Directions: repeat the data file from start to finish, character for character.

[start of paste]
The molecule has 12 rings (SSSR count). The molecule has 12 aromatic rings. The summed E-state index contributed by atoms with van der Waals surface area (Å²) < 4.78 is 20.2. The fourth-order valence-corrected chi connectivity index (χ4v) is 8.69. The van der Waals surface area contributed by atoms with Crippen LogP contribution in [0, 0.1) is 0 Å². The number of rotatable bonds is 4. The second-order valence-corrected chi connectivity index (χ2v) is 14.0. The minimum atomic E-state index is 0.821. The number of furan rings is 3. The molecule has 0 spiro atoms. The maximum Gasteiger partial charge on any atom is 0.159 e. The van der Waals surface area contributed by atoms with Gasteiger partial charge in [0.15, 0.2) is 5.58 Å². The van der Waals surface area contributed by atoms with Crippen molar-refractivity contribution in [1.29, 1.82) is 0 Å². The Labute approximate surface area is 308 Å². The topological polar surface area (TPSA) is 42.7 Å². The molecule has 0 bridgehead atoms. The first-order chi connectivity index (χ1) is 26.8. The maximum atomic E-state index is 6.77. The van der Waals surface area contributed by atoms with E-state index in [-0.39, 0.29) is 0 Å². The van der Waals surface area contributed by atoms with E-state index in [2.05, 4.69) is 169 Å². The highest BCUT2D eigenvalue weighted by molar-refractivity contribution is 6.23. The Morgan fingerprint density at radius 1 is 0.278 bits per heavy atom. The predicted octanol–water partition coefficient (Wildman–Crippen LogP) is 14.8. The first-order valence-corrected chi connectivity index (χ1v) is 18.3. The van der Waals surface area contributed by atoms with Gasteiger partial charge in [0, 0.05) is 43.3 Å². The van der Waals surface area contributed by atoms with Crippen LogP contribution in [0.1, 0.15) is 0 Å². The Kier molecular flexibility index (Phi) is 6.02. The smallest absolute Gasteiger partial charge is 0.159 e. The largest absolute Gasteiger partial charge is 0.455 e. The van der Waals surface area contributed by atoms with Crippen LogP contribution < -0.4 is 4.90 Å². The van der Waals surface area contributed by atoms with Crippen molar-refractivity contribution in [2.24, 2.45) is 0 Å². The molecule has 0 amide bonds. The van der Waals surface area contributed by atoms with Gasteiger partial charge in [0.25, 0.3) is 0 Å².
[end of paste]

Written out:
The molecule has 12 rings (SSSR count). The molecule has 12 aromatic rings. The summed E-state index contributed by atoms with van der Waals surface area (Å²) < 4.78 is 20.2. The fourth-order valence-corrected chi connectivity index (χ4v) is 8.69. The van der Waals surface area contributed by atoms with Crippen LogP contribution in [0, 0.1) is 0 Å². The number of rotatable bonds is 4. The second-order valence-corrected chi connectivity index (χ2v) is 14.0. The minimum atomic E-state index is 0.821. The number of furan rings is 3. The molecule has 0 spiro atoms. The maximum Gasteiger partial charge on any atom is 0.159 e. The van der Waals surface area contributed by atoms with Gasteiger partial charge in [0.15, 0.2) is 5.58 Å². The van der Waals surface area contributed by atoms with Crippen molar-refractivity contribution in [1.29, 1.82) is 0 Å². The Labute approximate surface area is 308 Å². The topological polar surface area (TPSA) is 42.7 Å². The molecule has 0 bridgehead atoms. The first-order chi connectivity index (χ1) is 26.8. The maximum atomic E-state index is 6.77. The van der Waals surface area contributed by atoms with E-state index in [-0.39, 0.29) is 0 Å². The van der Waals surface area contributed by atoms with E-state index in [2.05, 4.69) is 169 Å². The highest BCUT2D eigenvalue weighted by molar-refractivity contribution is 6.23. The Morgan fingerprint density at radius 1 is 0.278 bits per heavy atom. The predicted octanol–water partition coefficient (Wildman–Crippen LogP) is 14.8. The first-order valence-corrected chi connectivity index (χ1v) is 18.3. The van der Waals surface area contributed by atoms with Gasteiger partial charge in [0, 0.05) is 43.3 Å². The van der Waals surface area contributed by atoms with Crippen LogP contribution in [0.1, 0.15) is 0 Å². The Kier molecular flexibility index (Phi) is 6.02. The smallest absolute Gasteiger partial charge is 0.159 e. The largest absolute Gasteiger partial charge is 0.455 e. The van der Waals surface area contributed by atoms with Crippen LogP contribution < -0.4 is 4.90 Å². The van der Waals surface area contributed by atoms with Crippen molar-refractivity contribution in [2.24, 2.45) is 0 Å². The molecule has 0 amide bonds. The van der Waals surface area contributed by atoms with Gasteiger partial charge in [0.25, 0.3) is 0 Å².